“People and nations are forged in the fires of adversity.” His ancestors were among those who landed at Plymouth Rock in 1620. He began smoking when he was 8 years old and preferred hunting and fishing to attending school, although he did love to read. He was born before the United States became an independent nation and, out of the first five presidents, he was the only one not born in Virginia. He is John Adams, Jr., 2nd President of the United States, serving from March 4, 1797, until March 4, 1801. John was born October 30, 1735, in Braintree, Massachusetts, which has since been renamed Quincy. As the eldest child, it was important to his parents that John receive a formal and quality eduction, which resulted in John, at the age of 16, attending Harvard College. John eventually chose to become a lawyer, against his father’s wishes, which were for him to become a minister. John was descend from Puritans, however, John himself, later in life, became a Unitarian, dropping most of the Calvinist beliefs of his Puritan ancestors. John married his wife, Abigail, on October 25, 1764, and had five children with her, including future president John Quincy Adams.
John obtained his law license in 1758 by reading the law and studying under another lawyer. He then began publishing essays, under a pseudonym in Boston newspapers, his first foray into politics. In 1765, John wrote a piece in opposition to the Stamp Act, which was well received in the colonies. In 1770, John used his law degree to defend eight British soldiers charged with murdering five civilians in what is now known as the Boston Massacre. During the trial, John made his legendary comment, “Facts are stubborn things; and whatever may be our wishes, our inclinations, or the dictates of our passion, they cannot alter the state of facts or evidence.” Only two of the eight were convicted of any crime. Three months later, John filled a vacancy on the Massachusetts legislature.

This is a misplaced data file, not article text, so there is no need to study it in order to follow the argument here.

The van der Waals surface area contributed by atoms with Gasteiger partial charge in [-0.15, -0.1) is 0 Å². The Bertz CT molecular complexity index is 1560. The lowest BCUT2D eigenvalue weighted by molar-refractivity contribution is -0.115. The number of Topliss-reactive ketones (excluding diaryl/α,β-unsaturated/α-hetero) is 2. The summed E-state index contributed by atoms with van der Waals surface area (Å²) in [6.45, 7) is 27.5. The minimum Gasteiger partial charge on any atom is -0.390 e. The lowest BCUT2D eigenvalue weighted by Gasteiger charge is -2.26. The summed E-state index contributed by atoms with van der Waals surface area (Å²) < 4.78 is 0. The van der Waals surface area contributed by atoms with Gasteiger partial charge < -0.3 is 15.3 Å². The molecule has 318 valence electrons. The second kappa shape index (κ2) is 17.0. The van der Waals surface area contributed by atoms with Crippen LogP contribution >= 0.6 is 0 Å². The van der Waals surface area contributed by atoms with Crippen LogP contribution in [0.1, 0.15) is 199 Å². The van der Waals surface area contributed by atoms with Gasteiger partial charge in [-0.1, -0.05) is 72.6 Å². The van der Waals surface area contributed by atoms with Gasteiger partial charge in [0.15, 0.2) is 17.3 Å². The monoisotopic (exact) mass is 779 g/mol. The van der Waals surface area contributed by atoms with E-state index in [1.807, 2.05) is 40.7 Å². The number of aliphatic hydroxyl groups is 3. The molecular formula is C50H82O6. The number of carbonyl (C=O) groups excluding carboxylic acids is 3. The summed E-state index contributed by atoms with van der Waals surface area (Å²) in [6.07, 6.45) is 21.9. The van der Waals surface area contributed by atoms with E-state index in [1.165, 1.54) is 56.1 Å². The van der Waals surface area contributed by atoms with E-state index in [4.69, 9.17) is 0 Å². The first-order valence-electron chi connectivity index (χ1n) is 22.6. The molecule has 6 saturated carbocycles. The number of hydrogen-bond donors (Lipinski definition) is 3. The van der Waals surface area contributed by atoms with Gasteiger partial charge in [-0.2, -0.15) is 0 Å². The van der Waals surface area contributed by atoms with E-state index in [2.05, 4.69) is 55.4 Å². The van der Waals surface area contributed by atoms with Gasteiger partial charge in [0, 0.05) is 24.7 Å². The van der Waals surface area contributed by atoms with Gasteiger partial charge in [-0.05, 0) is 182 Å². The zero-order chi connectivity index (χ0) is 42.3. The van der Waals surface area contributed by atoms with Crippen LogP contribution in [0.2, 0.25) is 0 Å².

John played an instrumental part in helping the United States gain its freedom from Great Britain. He used his knowledge of the law to provide extensive arguments against many of Britain’s policies on the colonies. He supported the efforts of the Boston Tea Party and attended the First and Second Continental Congress, helping to draft the Declaration of Independence. He supported the nomination of George Washington as the commander-in-chief of the army. If the United States had lost the Revolutionary War, John would likely have been hanged as a traitor for his activities. John represented the fledgling nation in France and other European nations. He eventually became the first American ambassador to Great Britain and worked to restore the relationship between the two nations.
In 1779, after returning to America, John helped write the Massachusetts Constitution, along with his cousin Samuel Adams and James Bowdoin. It was the first constitution written by a special committee, the first ratified by the people, and the first to feature a bicameral legislature, with distinct and restraining powers. John also included in the constitution a Declaration of Rights, which led to the abolishment of slavery in Massachusetts in 1780. John did oppose slavery, although he was not extremely vocal about his views, partially to keep from offending Southerns. He had never owned a slave.
In 1789, George Washington unanimously won the first presidential election. John was named vice president, with the second most electoral votes. At the time, each member of the electoral college cast two votes. The person with the most votes became president, while the person with the second most votes become vice president. All 69 members of the electoral college voted for Washington. John received 34 votes. The next closest candidate, John Jay, received just 9 votes.
John’s first issue upon being elected vice-president was a battle in the Senate over the official title of the President. John favored grandiose titles, similar to those of the monarch in Great Britain, such as “His Majesty the President” and “His High Mightiness, the President of the United States and Protector of Their Liberties.” Eventually, the moniker we know today, “President of the United States” won out.